So to create more rain what we did is we multiplied out the original 2D artwork effects levels. I guess another company could have gone the route of adding in some particle effects of rain, but we wanted to keep the original flavor, the original 2D rain art work levels. To do that we would take it and kind of build up the volume of it, duplicate it and scale it up a little bit as it’s coming towards you. And so it all has the same exact flavor of the original artwork, and that’s just for those few cases where there is something volumetric we had to do. Otherwise, it’s the same. Like I said, if you close one eye it’s the same exact film.
DS: How much does making a 3-D film impact the design work? How much of your work involves helping others learn and get more comfortable with the process?
RN: It’s an evolving process. I don’t think this is as integrated into those earlier phases of design and story as it eventually will be, as 3-D becomes more ubiquitous. But currently I’d say it’s more of an educational process and an awareness process at the studio, done through just turning out good content and having everybody be exposed to that. Also [it involves] doing seminars and giving 3-D classes to make people aware of what makes good 3-D stereo composition versus 2D.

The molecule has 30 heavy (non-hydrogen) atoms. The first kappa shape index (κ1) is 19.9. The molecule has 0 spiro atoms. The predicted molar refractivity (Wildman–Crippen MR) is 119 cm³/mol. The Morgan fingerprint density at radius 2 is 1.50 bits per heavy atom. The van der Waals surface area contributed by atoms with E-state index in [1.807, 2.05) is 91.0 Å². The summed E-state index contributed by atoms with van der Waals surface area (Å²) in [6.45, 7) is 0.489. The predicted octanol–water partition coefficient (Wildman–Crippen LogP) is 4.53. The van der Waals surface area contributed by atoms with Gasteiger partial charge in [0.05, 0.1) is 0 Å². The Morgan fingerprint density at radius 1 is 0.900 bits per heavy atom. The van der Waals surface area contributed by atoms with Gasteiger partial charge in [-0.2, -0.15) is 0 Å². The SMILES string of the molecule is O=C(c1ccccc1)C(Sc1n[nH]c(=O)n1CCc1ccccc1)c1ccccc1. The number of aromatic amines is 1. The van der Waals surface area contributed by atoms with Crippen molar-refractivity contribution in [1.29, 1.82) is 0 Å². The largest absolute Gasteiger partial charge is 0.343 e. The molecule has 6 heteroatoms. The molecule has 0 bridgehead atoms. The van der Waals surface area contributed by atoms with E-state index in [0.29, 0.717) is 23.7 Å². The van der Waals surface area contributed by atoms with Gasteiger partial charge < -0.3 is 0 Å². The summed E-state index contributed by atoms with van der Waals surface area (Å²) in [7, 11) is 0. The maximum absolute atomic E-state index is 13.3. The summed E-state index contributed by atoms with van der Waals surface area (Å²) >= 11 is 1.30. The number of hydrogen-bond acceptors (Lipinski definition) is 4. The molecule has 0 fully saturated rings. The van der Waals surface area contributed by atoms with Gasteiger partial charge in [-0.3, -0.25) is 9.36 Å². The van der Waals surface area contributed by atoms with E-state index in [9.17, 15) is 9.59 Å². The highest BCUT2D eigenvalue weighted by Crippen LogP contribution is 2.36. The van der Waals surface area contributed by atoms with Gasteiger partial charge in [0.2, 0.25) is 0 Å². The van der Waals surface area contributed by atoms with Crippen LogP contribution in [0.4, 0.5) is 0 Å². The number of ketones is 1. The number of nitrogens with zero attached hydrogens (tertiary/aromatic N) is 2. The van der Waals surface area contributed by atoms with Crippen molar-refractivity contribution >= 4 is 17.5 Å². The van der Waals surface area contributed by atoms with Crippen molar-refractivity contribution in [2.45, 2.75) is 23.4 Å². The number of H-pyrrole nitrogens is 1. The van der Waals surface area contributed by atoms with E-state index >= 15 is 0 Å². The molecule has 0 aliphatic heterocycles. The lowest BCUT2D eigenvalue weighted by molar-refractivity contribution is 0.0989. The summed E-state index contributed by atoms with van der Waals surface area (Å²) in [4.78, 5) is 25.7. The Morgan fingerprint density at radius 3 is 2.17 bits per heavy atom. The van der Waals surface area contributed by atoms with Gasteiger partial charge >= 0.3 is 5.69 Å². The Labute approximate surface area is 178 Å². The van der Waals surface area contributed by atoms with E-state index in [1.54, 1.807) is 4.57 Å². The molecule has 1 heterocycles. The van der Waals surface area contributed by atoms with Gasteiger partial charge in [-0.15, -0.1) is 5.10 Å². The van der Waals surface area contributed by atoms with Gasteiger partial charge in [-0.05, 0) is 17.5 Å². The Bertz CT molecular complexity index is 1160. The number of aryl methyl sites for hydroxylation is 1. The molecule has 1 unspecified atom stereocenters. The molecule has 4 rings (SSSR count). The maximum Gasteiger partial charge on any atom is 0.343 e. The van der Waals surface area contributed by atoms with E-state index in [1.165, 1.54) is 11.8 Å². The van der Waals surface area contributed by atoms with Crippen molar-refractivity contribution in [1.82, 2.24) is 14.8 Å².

I think we’re reaping the benefits of that as we plant those seeds. But it isn’t to the extent where we have a stereo guy working with the story department. But like I said, I think just having a creative culture at the studio where we’re turning out really great 3-D and pushing the inflow of it, and as everybody is coming to see the results happen on the screen they’re taking that back with them. When they’re doing storyboarding, a part of their brain is thinking about this. They’re getting to have an idea and concept of what it’s going to look like when it lines up going through the whole process of being on the screen. So I think that it’s [the impact of 3-D on design] on that scale versus a more proactive thing.